With the cold, damp conditions that autumn and winter bring, moss can become a common problem in gardens. As well as being unsightly, moss can cause hard surfaces such as paths, patios, drives and artificial sports turf to become slippery and dangerous. If left untreated, moss can quickly take over grass and leave an unattractive, spongey surface. The technical team have provided a few tips to help you prevent and remove moss in your garden.

Tip 1: Keep areas clear of objects and debris and allow water to drain freely.

Sweep or wash your patio, path or driveway where possible to encourage water to drain freely. Look to apply a preventative, low dose application of a moss killer (such as Sapphire) as moss spores may be present but not visible. Old fashioned elbow grease and a stiff brush will remove moss, algae and mould; however, this will not completely clean the hard surface, remove stains or control any moss re-growth. The only way to do all this is to use a moss killer. It is vital that a treatment is used after any manual moss removal as the spores may have been spread during the process.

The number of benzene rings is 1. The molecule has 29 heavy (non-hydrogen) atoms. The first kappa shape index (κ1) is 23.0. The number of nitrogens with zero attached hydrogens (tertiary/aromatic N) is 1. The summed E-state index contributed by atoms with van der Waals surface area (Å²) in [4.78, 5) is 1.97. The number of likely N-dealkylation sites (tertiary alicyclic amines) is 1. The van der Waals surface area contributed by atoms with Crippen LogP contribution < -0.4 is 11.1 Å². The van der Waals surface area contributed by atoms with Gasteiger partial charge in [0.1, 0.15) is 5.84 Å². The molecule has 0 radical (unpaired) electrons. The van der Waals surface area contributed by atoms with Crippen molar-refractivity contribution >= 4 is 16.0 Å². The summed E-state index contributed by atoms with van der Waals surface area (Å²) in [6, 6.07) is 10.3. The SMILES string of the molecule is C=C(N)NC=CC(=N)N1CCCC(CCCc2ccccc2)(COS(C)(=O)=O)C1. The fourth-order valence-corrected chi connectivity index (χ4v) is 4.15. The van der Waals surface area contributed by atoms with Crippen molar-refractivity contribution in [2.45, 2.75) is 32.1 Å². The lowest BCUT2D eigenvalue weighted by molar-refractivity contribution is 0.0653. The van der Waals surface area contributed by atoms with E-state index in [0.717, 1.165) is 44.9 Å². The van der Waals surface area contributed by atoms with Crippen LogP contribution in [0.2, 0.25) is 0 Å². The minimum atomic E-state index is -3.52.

Tip 2: Remove moss from grass in autumn.

As moss suppresses the growth of grass, it is vital that the moss is removed during autumn to encourage better grass growth in the spring. In early autumn apply a fertiliser and moss killer (such as Nutrigrow Mosstop or Greenforce Weed, Feed & Moss Killer) and when the moss has browned or blackened, scarify the lawn to remove it. When you are certain the moss has been removed, sow new grass seed on the bare soil areas the moss removal has left.

Tip 3: Help the grass and not the moss!

Poor lawn maintenance alongside growing and weather conditions are often the most common causes of moss problems in grass. Good lawn practises as well as ideal growing conditions will inevitably lead to little or no moss. Encouraging gentle grass growth by using a fertiliser (such as the Nutrigrow Autumn Fertiliser) and undertaking regular lawn maintenance will help prepare you grass for winter and hopefully (fingers crossed) prevent moss growth.

If you have any questions about moss and its removal, please get in touch.

The Agrigem Technical Team